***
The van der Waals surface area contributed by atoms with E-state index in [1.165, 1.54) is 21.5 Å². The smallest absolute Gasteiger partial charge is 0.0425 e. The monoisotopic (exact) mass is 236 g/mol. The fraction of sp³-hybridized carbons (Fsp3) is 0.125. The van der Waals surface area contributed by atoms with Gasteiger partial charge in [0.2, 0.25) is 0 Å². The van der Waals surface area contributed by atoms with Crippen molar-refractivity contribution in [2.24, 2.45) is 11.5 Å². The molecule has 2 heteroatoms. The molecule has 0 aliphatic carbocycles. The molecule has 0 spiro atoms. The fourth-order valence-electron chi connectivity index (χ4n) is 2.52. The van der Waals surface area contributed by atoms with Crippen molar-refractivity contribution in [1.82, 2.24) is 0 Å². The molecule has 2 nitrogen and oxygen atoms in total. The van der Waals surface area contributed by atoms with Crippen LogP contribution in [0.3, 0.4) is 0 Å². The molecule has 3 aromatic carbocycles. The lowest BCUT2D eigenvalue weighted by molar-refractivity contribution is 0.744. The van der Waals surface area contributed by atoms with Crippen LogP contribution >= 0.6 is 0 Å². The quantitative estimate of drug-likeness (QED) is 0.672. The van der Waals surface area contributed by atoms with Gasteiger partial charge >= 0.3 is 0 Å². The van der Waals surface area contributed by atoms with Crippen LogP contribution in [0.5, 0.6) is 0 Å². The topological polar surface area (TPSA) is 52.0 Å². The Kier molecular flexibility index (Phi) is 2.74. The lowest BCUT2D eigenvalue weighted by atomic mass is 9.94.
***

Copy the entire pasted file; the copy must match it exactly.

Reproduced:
The van der Waals surface area contributed by atoms with E-state index in [1.165, 1.54) is 21.5 Å². The smallest absolute Gasteiger partial charge is 0.0425 e. The monoisotopic (exact) mass is 236 g/mol. The fraction of sp³-hybridized carbons (Fsp3) is 0.125. The van der Waals surface area contributed by atoms with Gasteiger partial charge in [0.2, 0.25) is 0 Å². The van der Waals surface area contributed by atoms with Crippen molar-refractivity contribution in [2.24, 2.45) is 11.5 Å². The molecule has 2 heteroatoms. The molecule has 0 aliphatic carbocycles. The molecule has 0 spiro atoms. The fourth-order valence-electron chi connectivity index (χ4n) is 2.52. The van der Waals surface area contributed by atoms with Crippen molar-refractivity contribution in [1.82, 2.24) is 0 Å². The molecule has 2 nitrogen and oxygen atoms in total. The van der Waals surface area contributed by atoms with Crippen LogP contribution in [0.3, 0.4) is 0 Å². The molecule has 3 aromatic carbocycles. The lowest BCUT2D eigenvalue weighted by molar-refractivity contribution is 0.744. The van der Waals surface area contributed by atoms with Crippen LogP contribution >= 0.6 is 0 Å². The quantitative estimate of drug-likeness (QED) is 0.672. The van der Waals surface area contributed by atoms with Gasteiger partial charge >= 0.3 is 0 Å². The van der Waals surface area contributed by atoms with Crippen LogP contribution in [0.5, 0.6) is 0 Å². The topological polar surface area (TPSA) is 52.0 Å². The Kier molecular flexibility index (Phi) is 2.74. The lowest BCUT2D eigenvalue weighted by atomic mass is 9.94.